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Snowy Owl in a grassy area
Snowy Owl © Alison Miceli

5 Fast Facts About Snowy Owls

November 17, 2023

Every fall Snowy Owls make their way down from the Arctic to overwinter here in Massachusetts usually in November. They’ll remain here in open spaces, like large salt marshes and agricultural fields, until around April when they’ll head back north to their breeding grounds. 

These birds are truly fascinating. How much do you know about them? Learn some fun facts about Snowy Owls, then share them with your friends!  

Snowy Owl Facts

  1. Snowy Owls are the heaviest owl species in North America. That’s because they need a large body mass and hefty amount of insulation from feathers to survive Arctic temperatures. Still, they’re not heavy by any means; these birds weigh only 3.25 to 6.5 pounds on average.
  2. Massachusetts has some popular sighting areas for Snowy Owls. These include Westport, New Bedford, Nantucket, Orleans, Duxbury Beach, Cranes Beach, Salisbury State Park, and Plum Island. (If you spot one, be sure to watch from a respectful distance!)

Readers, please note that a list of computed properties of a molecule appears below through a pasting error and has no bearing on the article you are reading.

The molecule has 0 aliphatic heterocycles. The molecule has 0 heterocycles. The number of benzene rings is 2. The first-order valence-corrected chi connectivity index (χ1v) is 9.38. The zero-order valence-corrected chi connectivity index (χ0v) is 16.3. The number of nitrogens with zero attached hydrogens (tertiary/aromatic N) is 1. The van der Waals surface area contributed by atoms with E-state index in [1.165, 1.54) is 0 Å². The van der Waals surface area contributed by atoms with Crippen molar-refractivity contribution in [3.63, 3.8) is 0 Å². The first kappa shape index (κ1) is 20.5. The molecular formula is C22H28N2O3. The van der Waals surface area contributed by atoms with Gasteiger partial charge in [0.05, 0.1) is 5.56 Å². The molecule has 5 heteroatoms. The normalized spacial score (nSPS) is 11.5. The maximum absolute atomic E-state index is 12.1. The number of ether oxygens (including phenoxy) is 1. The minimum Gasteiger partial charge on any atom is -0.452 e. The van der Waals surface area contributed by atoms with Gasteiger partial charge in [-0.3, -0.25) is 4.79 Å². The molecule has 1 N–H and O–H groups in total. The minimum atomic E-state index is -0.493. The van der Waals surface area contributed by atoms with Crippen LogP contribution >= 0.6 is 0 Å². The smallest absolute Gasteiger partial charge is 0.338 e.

3. Snowy Owls are considered an irruptive species. That means they respond to changes in the conditions of their home territory. Some owls have irruptive migrations due to a lack of food, while others move because abundant food has led to high productivity, resulting in more owls traveling south.
  4. Males are smaller and generally whiter than females and get whiter as they grow older. The females are larger, usually retaining some brownish and dark markings.
  5. The oldest-known wild Snowy Owl was at least 23 years, 10 months old when she was recaptured and released in 2015 during banding operations in Massachusetts.

Mass Audubon’s work protecting Snowy Owls dates back to 1981 when Norman Smith, former director of Mass Audubon's Blue Hills Trailside Museum, began banding Snowy Owls that he safely relocates from Boston Logan International Airport. Smith was the first to put transmitters on wintering Snowy Owls to track their movements and documented that some made it back to the Arctic.

About the Snowy Owl Project